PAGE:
A study by the IDB reveals that the inoperability in public purchases, services and transfers cost the region $ 220,000 million a year; that would have served to eliminate extreme poverty. The global financial crisis unleashed in 2008 increased the prices of raw materials and with it the incomes of several countries in Latin America and the Caribbean (LAC) were catapulted.
At the same time their expenses grew, but it was inefficient, leading to a complicated situation. The Inter-American Development Bank (IDB) today publishes an unpublished study on how the different economies of the region managed public spending and how they now face adjustment scenarios and seek alternatives to reduce current levels.
The report argues that the ineffectiveness of governments in managing their resources resulted in inefficiencies in government purchases, public services and targeted transfers that could cost up to $ 220,000 million a year, equivalent to 4.4% of regional GDP (the 16% of total expenditure).
“That amount would be enough to eliminate extreme poverty in the region,” the report said. Since 2000, the consolidated public spending of LAC increased by around 6 percentage points. To date it has an average of 29.7%, compared to 43.5% of the member countries of the Organization for Economic Cooperation and Development (OECD). Ecuador, Argentina, Brazil, Trinidad and Tobago, and Uruguay spend more than 35% of the Gross Domestic Product (GDP).
The least spend are the Dominican Republic and Guatemala (with less than 20%). The two countries that spend the most in LAC do even more than the average OECD country. The irony of the situation is that GDP per capita (average spending per person) is less than half of a medium-sized OECD country.
The industrialized economies, between 2010 and 2015, recorded a per capita current expenditure of $ 18,281; while developing economies reach $ 2,971. The same dynamic is maintained when evaluating capital expenditure per capita.
The IDB defends the thesis that more can be done, improve the provision of public services and other powers of central governments, without the need to increase spending. The boom period, mainly oil, triggered spending on public sector wages and transfers, which are difficult to reverse, warns the IDB.
The salaries of public employees represent 29% of spending in the region, acquisitions 29.8% and transfers (subsidies, grants and pensions) 29.4%. In 2016, LAC governments spent nearly $ 450,000 million on public purchases. This, and public investment, is one of the most susceptible areas of inefficiency and corruption. It is estimated that between 10% and 30% of the investment in construction projects financed with public money can be lost due to mismanagement and corruption.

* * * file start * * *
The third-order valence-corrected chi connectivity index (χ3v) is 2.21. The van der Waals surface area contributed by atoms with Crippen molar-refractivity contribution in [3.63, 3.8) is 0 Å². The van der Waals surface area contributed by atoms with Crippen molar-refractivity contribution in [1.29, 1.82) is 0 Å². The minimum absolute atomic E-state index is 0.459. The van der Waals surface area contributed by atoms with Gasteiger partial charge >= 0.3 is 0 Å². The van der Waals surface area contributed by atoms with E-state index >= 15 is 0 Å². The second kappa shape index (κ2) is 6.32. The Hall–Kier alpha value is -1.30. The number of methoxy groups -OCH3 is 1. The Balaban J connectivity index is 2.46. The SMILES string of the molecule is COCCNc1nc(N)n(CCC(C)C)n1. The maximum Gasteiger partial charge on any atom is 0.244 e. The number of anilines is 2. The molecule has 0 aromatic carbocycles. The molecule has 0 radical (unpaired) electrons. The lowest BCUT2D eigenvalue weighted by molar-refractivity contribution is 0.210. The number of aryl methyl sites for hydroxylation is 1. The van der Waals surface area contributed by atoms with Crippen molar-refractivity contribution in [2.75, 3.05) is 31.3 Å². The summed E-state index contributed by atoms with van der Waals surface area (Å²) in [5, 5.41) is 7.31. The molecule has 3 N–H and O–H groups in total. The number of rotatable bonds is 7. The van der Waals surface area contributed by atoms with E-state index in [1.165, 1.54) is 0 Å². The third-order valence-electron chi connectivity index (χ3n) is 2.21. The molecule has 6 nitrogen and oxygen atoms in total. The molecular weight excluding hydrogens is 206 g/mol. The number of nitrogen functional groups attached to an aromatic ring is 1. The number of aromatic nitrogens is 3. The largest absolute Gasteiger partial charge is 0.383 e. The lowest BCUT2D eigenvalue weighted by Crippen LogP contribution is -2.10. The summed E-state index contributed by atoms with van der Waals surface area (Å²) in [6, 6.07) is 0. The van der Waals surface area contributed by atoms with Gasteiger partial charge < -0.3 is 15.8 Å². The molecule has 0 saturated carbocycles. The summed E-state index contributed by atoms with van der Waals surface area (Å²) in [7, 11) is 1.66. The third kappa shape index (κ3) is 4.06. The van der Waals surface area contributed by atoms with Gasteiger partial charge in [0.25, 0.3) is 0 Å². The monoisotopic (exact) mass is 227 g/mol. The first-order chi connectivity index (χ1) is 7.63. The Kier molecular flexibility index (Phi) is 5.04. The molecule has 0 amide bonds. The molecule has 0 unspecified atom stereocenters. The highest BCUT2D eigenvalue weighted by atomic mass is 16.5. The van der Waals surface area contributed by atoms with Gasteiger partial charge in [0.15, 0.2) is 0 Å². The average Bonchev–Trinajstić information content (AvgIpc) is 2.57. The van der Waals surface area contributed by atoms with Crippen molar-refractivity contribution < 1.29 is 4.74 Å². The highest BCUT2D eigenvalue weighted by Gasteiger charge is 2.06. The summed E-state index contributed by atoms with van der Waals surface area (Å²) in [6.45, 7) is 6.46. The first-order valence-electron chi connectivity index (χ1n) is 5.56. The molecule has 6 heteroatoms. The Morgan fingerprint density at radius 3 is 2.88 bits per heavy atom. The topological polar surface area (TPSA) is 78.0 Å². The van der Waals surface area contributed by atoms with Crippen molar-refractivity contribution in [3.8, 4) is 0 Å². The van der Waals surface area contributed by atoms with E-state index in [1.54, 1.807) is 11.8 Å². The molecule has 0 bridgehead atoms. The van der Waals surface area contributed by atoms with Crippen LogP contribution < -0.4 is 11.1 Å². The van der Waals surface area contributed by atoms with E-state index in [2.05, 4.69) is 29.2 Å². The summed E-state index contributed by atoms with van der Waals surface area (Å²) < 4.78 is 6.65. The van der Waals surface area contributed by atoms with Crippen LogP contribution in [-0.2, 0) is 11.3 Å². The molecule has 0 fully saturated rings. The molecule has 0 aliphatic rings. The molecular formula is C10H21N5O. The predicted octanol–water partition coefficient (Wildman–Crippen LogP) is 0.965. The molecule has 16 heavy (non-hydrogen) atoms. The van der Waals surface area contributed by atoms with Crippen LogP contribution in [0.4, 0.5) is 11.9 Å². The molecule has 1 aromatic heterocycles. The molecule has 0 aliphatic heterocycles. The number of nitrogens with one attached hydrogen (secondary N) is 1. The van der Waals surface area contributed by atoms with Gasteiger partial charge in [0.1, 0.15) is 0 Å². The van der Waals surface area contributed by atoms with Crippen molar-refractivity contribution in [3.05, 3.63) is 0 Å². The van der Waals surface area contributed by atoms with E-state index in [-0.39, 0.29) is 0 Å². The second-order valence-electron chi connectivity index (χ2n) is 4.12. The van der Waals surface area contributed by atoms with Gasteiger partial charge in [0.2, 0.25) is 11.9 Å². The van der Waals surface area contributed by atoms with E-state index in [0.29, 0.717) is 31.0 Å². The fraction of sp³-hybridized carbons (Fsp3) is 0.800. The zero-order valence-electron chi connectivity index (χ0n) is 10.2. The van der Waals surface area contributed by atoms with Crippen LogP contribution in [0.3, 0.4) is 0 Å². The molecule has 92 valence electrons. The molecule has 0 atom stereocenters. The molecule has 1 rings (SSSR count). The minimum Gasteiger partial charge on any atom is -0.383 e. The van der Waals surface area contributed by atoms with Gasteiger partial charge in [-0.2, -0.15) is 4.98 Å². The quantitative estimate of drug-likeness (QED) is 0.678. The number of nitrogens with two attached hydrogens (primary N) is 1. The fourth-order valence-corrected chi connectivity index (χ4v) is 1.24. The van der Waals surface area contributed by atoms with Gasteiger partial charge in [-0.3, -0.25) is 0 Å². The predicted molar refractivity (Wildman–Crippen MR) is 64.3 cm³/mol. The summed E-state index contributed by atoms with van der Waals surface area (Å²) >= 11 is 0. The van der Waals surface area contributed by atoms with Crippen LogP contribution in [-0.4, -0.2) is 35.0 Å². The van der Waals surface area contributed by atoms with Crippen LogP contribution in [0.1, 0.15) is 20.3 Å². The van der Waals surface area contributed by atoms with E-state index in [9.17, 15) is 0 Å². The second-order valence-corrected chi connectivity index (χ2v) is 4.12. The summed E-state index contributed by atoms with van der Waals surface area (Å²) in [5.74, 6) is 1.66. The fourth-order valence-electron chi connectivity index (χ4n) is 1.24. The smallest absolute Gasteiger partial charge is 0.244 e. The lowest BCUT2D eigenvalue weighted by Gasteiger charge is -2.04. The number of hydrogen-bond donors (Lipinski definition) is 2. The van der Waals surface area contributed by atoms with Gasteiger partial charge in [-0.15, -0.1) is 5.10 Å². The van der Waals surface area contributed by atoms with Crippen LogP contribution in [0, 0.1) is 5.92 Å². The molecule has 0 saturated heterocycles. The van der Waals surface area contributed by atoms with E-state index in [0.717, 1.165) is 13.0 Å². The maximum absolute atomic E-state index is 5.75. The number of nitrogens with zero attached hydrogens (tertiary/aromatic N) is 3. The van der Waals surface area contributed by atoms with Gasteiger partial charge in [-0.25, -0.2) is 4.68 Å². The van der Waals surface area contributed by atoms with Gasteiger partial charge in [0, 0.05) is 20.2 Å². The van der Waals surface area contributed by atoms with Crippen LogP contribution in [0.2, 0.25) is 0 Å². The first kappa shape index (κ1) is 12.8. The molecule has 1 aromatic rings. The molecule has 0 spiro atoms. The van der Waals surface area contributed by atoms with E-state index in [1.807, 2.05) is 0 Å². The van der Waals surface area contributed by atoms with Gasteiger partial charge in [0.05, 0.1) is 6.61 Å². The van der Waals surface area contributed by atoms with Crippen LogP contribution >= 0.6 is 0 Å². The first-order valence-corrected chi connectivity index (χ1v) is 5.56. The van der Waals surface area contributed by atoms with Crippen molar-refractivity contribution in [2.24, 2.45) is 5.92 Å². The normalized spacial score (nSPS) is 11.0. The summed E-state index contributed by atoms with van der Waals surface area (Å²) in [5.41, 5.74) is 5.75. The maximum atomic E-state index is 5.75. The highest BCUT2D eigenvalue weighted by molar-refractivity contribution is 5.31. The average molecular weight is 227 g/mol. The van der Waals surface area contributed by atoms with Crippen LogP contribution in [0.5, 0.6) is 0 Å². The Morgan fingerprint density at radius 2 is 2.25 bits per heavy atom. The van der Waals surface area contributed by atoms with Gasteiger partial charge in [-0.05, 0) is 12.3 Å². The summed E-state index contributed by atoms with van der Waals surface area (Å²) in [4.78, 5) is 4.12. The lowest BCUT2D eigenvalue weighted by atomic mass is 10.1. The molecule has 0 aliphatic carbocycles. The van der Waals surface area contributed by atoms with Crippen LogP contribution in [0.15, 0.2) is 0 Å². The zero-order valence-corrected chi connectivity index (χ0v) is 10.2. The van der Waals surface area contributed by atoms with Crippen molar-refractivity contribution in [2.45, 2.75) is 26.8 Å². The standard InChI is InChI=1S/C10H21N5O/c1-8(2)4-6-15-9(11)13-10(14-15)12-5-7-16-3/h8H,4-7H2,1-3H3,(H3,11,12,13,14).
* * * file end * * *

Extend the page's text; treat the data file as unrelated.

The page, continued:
In the OECD, it ranges between 20% and 30%, and in the European Union (EU) it is between 7% and 25%. The boom in raw materials expanded the size of public participation by 25% in Latin America and the Caribbean. The agency notes that the growth of public spending does not necessarily threaten fiscal sustainability.
But the history of LAC shows that these increases, especially during the boom, “have often forced countries to adjust drastically in difficult times.” In this regard, the analysis concludes that some countries fall into adjustments because they spend more than their level of development indicates without having fiscal institutions that make this spending sustainable.
Adjusting public spending can be a painful process, cautions the bank. However, understanding their composition and identifying inefficiencies can be very useful. That’s what he calls “smart spending.” It is common that in complicated moments the tendency is to adjust by means of public investment.
But doing it drastically and without order could compromise the participation of private investment as the main economic driver. On this path, public investment, fundamental for future growth, fell more than eight percentage points with respect to current expenses. It fears that governments neglect development for the next generations, while privileging short-term actions.
One of the recommendations of the multilateral body is to adopt fiscal rules that not only guarantee fiscal sustainability. For example, in Peru the growth of current expenditures is limited in order to control that it consumes resources that correspond to capital expenditures. (I)